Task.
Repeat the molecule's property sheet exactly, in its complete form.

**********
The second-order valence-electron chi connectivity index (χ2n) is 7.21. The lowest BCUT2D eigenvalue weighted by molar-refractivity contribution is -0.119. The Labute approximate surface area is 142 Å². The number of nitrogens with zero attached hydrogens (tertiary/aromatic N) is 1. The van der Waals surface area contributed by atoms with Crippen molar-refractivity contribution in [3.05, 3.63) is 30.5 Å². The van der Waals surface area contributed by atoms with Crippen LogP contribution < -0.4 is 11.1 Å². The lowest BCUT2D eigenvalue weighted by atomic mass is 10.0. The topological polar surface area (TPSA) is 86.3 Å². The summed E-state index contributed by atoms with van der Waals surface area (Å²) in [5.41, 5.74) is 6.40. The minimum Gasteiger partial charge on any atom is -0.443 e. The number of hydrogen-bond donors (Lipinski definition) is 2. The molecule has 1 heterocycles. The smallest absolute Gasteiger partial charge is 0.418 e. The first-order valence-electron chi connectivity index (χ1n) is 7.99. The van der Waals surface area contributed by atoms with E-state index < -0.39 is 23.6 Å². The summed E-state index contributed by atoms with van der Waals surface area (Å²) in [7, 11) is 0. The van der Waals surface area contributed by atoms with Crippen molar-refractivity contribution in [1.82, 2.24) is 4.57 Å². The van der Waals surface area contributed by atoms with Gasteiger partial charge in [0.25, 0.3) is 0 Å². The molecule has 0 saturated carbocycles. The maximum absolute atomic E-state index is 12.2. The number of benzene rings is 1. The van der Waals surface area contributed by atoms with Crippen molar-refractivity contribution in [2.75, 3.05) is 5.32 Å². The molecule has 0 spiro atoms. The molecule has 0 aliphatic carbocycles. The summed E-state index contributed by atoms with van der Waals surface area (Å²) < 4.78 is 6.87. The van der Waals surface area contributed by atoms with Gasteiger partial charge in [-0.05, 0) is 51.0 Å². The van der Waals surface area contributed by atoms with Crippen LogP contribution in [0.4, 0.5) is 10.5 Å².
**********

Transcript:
The second-order valence-electron chi connectivity index (χ2n) is 7.21. The lowest BCUT2D eigenvalue weighted by molar-refractivity contribution is -0.119. The Labute approximate surface area is 142 Å². The number of nitrogens with zero attached hydrogens (tertiary/aromatic N) is 1. The van der Waals surface area contributed by atoms with Crippen molar-refractivity contribution in [3.05, 3.63) is 30.5 Å². The van der Waals surface area contributed by atoms with Crippen LogP contribution < -0.4 is 11.1 Å². The lowest BCUT2D eigenvalue weighted by atomic mass is 10.0. The topological polar surface area (TPSA) is 86.3 Å². The summed E-state index contributed by atoms with van der Waals surface area (Å²) in [5.41, 5.74) is 6.40. The minimum Gasteiger partial charge on any atom is -0.443 e. The number of hydrogen-bond donors (Lipinski definition) is 2. The molecule has 1 heterocycles. The smallest absolute Gasteiger partial charge is 0.418 e. The first-order valence-electron chi connectivity index (χ1n) is 7.99. The van der Waals surface area contributed by atoms with E-state index < -0.39 is 23.6 Å². The summed E-state index contributed by atoms with van der Waals surface area (Å²) in [7, 11) is 0. The van der Waals surface area contributed by atoms with Crippen molar-refractivity contribution in [1.82, 2.24) is 4.57 Å². The van der Waals surface area contributed by atoms with Gasteiger partial charge in [0.25, 0.3) is 0 Å². The molecule has 0 saturated carbocycles. The maximum absolute atomic E-state index is 12.2. The number of benzene rings is 1. The van der Waals surface area contributed by atoms with Crippen molar-refractivity contribution in [2.75, 3.05) is 5.32 Å². The molecule has 0 spiro atoms. The molecule has 0 aliphatic carbocycles. The summed E-state index contributed by atoms with van der Waals surface area (Å²) < 4.78 is 6.87. The van der Waals surface area contributed by atoms with Gasteiger partial charge in [-0.05, 0) is 51.0 Å². The van der Waals surface area contributed by atoms with Crippen LogP contribution in [0.4, 0.5) is 10.5 Å².